It is time for the British media to stop chasing immigrants out of this country; there is no running away from the ultimate truth that when life for humans began, we were all the same race.
Every individual is born in to this world a certain race, an identifiable race that will be attached to them for life.
Race may be defined as a group of humans who share the same ethnicity. Racism is intolerance of a certain ethnic group in the form of prejudice and discrimination, typically a result of one’s belief that their race is superior to another. The ultimate product of extreme race-hate is genocide, an unforgettable occurrence that has marked tragic scars in history. Merely acknowledging the immoral and damaging nature of racism however simply is not enough. What truly demands recognition is the root of racism that is so prominently embedded within British soil.
More than half a century after immigration was introduced to the United Kingdom, the nation remains insecure about the matter. Such insecurity can be justifiably argued to be the result of the media. To put it frankly, it is no secret that some aspects of the British media induce the idea that our nation is threatened by foreigners; the Daily Mail being perhaps the boldest of perpetrators, frequently splashing racist headlines on the front page such as labelling British Olympic gold medallist Mo Farah a ‘plastic Brit’. Most unfortunately, it is one of the most popular newspapers in Britain with nearly two million daily readers.
Whilst the purpose of media in theory is to broadcast and publish current affairs to the populace, what it chooses to shine light on inevitably influences public opinion. Researchers on behalf of the University of Cardiff examined 974 newspaper articles from 2000-2008, found that of all stories concerning British Muslims, 36 percent were with regard to terrorism, 26 percent considered Islam to be “dangerous” or “backward”, and “references to radical Muslims outnumber[ed] references to moderate Muslims by 17 to one”.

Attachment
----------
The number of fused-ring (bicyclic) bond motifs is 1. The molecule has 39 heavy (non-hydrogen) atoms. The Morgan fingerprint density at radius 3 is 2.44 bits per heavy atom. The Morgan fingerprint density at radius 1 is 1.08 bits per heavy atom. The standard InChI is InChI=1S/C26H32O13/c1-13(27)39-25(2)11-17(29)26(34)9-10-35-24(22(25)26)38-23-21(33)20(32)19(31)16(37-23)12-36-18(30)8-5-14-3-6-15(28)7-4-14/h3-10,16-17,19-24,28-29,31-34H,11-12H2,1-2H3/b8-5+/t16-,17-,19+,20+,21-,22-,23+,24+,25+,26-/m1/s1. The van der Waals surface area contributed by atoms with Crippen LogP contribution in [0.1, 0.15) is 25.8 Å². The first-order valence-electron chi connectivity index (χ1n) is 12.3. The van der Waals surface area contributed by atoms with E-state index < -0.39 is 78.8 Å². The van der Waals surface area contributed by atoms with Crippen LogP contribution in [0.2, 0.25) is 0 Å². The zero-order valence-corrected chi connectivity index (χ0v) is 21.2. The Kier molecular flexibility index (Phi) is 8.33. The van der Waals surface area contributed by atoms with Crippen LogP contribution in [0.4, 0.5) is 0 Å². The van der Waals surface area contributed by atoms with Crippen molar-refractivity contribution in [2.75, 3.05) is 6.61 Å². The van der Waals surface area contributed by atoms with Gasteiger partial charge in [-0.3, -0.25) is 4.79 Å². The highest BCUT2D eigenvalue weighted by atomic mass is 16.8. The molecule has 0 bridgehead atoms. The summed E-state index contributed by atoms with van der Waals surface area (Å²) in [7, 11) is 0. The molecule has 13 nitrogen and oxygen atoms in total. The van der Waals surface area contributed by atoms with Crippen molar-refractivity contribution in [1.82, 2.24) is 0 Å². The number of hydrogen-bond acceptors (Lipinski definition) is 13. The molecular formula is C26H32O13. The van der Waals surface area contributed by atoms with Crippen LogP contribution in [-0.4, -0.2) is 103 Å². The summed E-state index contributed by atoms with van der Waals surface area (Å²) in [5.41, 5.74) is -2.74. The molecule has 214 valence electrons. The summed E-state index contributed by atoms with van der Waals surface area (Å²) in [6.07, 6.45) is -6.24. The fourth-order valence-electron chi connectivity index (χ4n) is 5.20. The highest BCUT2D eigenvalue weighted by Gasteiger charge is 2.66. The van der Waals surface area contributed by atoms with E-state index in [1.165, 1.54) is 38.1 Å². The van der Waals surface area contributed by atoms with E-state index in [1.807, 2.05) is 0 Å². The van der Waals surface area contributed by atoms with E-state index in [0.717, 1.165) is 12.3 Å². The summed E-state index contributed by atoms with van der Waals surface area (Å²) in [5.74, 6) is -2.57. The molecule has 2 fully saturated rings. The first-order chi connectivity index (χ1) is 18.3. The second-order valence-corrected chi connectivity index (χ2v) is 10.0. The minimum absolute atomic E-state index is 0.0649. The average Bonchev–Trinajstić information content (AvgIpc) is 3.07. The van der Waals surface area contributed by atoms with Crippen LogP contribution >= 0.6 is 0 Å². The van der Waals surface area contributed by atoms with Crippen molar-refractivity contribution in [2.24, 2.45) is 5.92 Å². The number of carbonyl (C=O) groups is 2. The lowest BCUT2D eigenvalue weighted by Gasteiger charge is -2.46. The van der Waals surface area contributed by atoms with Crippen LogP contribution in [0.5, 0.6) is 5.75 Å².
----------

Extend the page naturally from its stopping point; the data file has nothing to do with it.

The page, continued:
Furthermore, writing for The Guardian in late July of this year, Joseph Harker published a highly enlightening article that explores the story of the ‘second big prosecution where men in Derby have preyed on teenage girls’, whilst highlighting the correlation between the race of those involved in the crime with the amount of media attention the case received:
‘Of the eight predators, seven were white, not Asian. And the story made barely a ripple in the national media’
The correlation is profoundly enhanced when Harker proceeds to note how the infamous Rochdale “Asian sex gang” ‘made the front page of every national newspaper’, which undeniably contributed to furthering the negative stereotype of the Asian community.
An unarguable conclusion can thus be made here, and it is that the British media is negatively and detrimentally dictating the definition of a Muslim to the general public. This is utmost signified by the evidence in the recent findings that, ‘75 per cent of non-Muslims now believe Islam is negative for Britain, and 63 per cent don’t disagree that “Muslims are terrorists.”’
The Leveson Inquiry did accentuate the fact that it is time for the British media to undergo change, with the most prominent outcome being the necessitation of efficacious scrutiny. Change as such however, revolved chiefly around the media’s responsibility to respect privacy and not exploit illegitimate evidence. Writing in July of this year, Dr Nafeez Ahmed produced an article explaining why the Leveson Inquiry must also investigate anti-Muslim bigotry, and how racism within the media can be eradicated.
He first suggests the further involvement of bodies such as the Press Complaints Commission (PCC) and Equality and Human Rights Commission to participate in effectively regulating the media, for instance through ‘ensuring broader impartiality and fairness in media coverage’ and being able to ‘launch independent investigations and impose fines’.
Whilst an increase in regulation may physically disable media bodies from writing racist remarks, merely stifling the perpetrators won’t actually change their attitude. This is why further research by Dr Ahmed discovered there to be a general consensus on the ‘need to reform wider media culture in general’. Whilst the fact that there are only five weekly columnists from ethnic minorities within the British media justifies Dr Ahmed’s argument that ‘the biggest challenge of all is minority underrepresentation’ , the problem that demands confrontation is the ignorance of journalists and those behind the press; only with proper training and education does understanding arise. It is lack of understanding of other cultures that has created a nation insecure of immigrants. It is poor social integration measures that have limited people’s ability to overcome ethnic differences and realise that race is irrelevant.
It is time for the British media to stop chasing immigrants out of this country, because there is no running away from the ultimate truth that when life for humans began, we were all the same race.
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